“Ok,” she said. “Let me review it again, compare it to another essay we received, also about Iran, with beautiful pictures of porcelain cups and desserts, and get back to you.”
You mean she actually wanted teacups all along?
I hung up and stood there frozen. Was that a definite no, a partial no? Any chance it could be a possible yes?
You see, when it comes to editors, instead of a badass surgeon I become a respectful subordinate student. So, the idea that an editor had called me, a first time writer, released more adrenaline into my nervous system than it could handle. To prevent a heart attack, still naked, I started chanting at the top of my lungs (living alone had its perks). I just wanted to drown the overdose of “what if” thoughts. Except that, chanting alone was not doing the trick. Such high stimulation called for physical activity. So, without breaking the cycle, still nude and still chanting, I took to cleaning the tile floors. Not the Swiffer mop, either. I am talking down on hands and knees for some vigorous scrubbing, body parts bouncing around. It took two hours before I could collect myself off the shiny floor, put some clothes on, and resume daily activities.
Two weeks passed when another call came in. “Bahar? This is Joanna.”
Here comes the no.
“Ms. Dexter has decided to accept your essay for the Fall issue.”
I thanked her in that no-big-deal-I-get-this-all-the-time voice, hung up, then:
Holy Shit. I’m gonna be a published author.
Scream, jump, “Yes! Yes!” check the phone to make sure I hung up, scream, jump on the bed.
And to think all those years as a Muslim I covered myself from head to toe before praying.
ABROAD, ABYANEH, ANCIENT, ARCHITECTURE, CHADOR, COVERING UP, DRIVING IN IRAN, FARMS, FARSI, FEMALE TRAVEL, GETTING SET UP, IRANIAN MEN, IRANIAN WOMEN'S DRESS, ISLAM, LOVE TO TRAVEL, MODESTY, mosque, MUSLIM, PARTHIAN PAHLAVI, Persian, PINK PANGEA, QOM, RAMADAN, RELIGIOUS, SHRINE, Taarof, travel, TRAVEL MAGAZINE, TRAVEL PICTURE, TRAVEL PICTURES, TRAVEL WRITING, VILLAGER, WALNUT, WALNUT TREE, WANDERLUST, WOMEN, ZOROASTRIAN
Originally Featured in Pink Pangea
The day before Ramadan, my father arranged for his work driver, Mr. Zand, to take us to Abyaneh, an historic village in central Iran. He planned this to stop me from going there with a man, a childhood friend, who had recently expressed deeper-than-friendship feelings for me. As far as dad is concerned, no one is good enough for his daughter.
By 6:10 AM, Mr. Zand, who has an unruly passion for speeding, picked us up. Sans coffee, my best attempt at politeness was a quick hello and a little smile. My mother, Ms. Manners though, still did her pleasantries we call taarof.
“We’ll be bothering you the whole day today, Mr. Zand,” she said.
“Oh please, ma’am. It’s no trouble at all.“
For Iranians, language is a dance of little formalities that roll off the tongue and color the culture.
As soon as we reached the highway, Mr. Zand started speeding to make up for our 10-minute delay.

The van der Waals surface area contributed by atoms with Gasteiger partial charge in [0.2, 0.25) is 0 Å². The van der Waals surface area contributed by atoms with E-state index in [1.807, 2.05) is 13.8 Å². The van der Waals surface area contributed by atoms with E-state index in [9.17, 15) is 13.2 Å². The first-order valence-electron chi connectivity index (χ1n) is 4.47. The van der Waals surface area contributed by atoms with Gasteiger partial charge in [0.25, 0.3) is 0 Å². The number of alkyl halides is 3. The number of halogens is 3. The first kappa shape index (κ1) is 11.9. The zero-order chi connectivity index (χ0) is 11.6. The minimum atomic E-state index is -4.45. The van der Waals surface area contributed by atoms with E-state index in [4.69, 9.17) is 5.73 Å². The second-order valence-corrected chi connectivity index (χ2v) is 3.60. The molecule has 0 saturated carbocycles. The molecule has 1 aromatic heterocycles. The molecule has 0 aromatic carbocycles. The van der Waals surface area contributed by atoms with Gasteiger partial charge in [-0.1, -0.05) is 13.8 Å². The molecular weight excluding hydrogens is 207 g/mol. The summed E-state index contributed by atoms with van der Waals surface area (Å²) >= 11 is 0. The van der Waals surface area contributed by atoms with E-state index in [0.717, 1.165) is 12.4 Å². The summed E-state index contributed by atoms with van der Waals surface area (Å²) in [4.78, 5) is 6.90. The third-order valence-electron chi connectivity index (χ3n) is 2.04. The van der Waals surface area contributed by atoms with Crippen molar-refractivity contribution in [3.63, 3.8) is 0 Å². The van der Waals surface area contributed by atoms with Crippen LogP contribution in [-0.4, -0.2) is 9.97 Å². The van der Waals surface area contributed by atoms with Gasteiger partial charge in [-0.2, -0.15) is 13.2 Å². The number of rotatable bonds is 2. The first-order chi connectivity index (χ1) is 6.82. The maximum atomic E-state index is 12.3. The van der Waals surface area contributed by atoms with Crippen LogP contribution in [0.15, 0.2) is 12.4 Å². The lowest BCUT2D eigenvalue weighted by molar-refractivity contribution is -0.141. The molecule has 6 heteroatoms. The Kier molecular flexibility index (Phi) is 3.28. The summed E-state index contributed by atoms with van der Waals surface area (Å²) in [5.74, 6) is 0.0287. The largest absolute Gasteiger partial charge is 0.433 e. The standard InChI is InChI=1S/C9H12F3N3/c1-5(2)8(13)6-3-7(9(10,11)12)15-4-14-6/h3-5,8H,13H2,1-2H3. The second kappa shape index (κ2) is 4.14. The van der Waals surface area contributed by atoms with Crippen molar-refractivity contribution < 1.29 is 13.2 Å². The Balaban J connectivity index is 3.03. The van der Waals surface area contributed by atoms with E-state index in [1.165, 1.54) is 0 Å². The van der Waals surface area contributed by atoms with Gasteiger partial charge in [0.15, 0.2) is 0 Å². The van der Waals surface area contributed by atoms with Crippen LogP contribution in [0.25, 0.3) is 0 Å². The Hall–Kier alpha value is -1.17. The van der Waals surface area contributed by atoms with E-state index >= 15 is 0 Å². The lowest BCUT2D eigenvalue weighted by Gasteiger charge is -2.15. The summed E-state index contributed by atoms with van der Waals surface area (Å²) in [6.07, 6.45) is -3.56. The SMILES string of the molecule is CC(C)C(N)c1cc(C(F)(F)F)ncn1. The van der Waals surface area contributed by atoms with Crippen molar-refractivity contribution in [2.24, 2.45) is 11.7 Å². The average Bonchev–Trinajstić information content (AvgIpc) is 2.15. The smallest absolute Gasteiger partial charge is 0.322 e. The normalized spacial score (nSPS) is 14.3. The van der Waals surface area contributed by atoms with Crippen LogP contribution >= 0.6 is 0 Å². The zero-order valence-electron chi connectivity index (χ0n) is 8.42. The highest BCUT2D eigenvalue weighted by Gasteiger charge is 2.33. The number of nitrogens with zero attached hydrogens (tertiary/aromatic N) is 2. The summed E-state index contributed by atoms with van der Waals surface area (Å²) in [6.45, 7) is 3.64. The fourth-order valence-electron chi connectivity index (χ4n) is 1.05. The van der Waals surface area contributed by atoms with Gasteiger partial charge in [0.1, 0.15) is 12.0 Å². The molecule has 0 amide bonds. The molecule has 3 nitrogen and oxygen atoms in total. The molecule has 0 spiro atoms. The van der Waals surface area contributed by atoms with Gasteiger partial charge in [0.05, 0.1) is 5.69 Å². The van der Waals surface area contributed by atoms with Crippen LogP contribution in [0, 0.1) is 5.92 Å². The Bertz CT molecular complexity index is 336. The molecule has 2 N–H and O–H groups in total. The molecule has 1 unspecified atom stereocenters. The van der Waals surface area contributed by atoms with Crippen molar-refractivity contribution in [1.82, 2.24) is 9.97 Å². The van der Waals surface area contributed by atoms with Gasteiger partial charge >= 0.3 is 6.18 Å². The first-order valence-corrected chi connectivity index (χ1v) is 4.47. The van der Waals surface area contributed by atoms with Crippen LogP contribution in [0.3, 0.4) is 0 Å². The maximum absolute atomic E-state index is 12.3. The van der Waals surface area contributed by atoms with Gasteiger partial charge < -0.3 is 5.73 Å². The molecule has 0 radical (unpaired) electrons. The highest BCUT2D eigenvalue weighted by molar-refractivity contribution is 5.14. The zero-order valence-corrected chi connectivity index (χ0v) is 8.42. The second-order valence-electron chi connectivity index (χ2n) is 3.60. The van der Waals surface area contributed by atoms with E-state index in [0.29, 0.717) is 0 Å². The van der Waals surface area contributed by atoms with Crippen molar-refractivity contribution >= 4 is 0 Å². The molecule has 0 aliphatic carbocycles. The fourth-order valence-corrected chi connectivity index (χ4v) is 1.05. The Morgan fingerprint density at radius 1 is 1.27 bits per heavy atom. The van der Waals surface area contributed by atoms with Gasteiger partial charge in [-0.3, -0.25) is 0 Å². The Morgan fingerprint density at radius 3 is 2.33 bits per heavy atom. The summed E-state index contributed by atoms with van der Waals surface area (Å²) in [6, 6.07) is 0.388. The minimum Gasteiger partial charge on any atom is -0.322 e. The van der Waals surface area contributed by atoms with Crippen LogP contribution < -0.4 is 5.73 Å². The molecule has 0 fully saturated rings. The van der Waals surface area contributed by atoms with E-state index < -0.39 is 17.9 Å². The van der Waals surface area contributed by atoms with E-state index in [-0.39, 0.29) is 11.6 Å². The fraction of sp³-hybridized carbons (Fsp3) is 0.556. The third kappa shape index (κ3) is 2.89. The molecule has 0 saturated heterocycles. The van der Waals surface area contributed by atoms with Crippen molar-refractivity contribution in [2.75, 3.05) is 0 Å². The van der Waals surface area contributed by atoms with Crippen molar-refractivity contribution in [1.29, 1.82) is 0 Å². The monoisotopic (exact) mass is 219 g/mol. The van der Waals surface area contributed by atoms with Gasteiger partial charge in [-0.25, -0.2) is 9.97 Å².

It was the time of year when by noon, even air molecules melt and bend with heat. During the two months of my stay there, I learned to predict the weather by how the morning air felt. That morning’s breeze left me with some hope for our trip.
We drove to Qom, the most religious city in Iran. It is so religious that women are required to wear a chador (a cloak that covers one from head to toe) any time they step onto the street. Mr. Zand dropped my mom and me off at a diner just outside the city since neither of us was wearing a chador. He would return after taking my dad to work. Before getting out of the car, my dad warned me to fix my scarf and cover all of my hair. We ate breakfast and then left for Abyaneh.
Abyaneh is a mountainous village in the desert. An hour into our drive, the scenery started to change into hills dotted by desert vegetation. In Abyaneh, the earth has folded on itself to create knolls reminiscent of nude figures. We passed the salt lake, which has become a white ribbon due to receding water. Warm air gusted in through the driver’s open window. The heat brought abundant peace, a welcome respite from Tehran’s high decibel noise pollution.
To conserve gas, Mr. Zand kept the air conditioner off. At 9 AM, it must have been 80 degrees. With certainty, in his baritone voice, he informed us: “Today is a good day. It’s still cool. Typically from noon until about 5 PM, people don’t drive.” I felt oddly responsible for putting him through the hardship of this arduous drive and worried that his car might liquefy, but I only had limited time in Iran.
As we made the turn to head east, we passed a few farms–including pomegranate and melon farms. Mom said that melons taste sweeter in more arid environments, where there’s less water. Once the road signs for Abyaneh appeared, Mr. Zand told us: “Get ready. We are heading into the belly of the mountain now.” I perked up as the ascent began.
The scenery changed to one that boasted trees, which helped cool the singeing air a little. As soon as Mom commented in her always-look-on-the-bright-side, “It’s much cooler here,” Mr. Zand draped his arm out of the car languorously. Then he started pointing out the different types of trees. Passing walnut trees, studded with green fruit, he stopped the car and got out to pick some. I, unwilling to forgo any new experience, followed. Seeing me struggle to reach the fruits, he pulled down one of the branches and held it so that I could grab onto the fruits.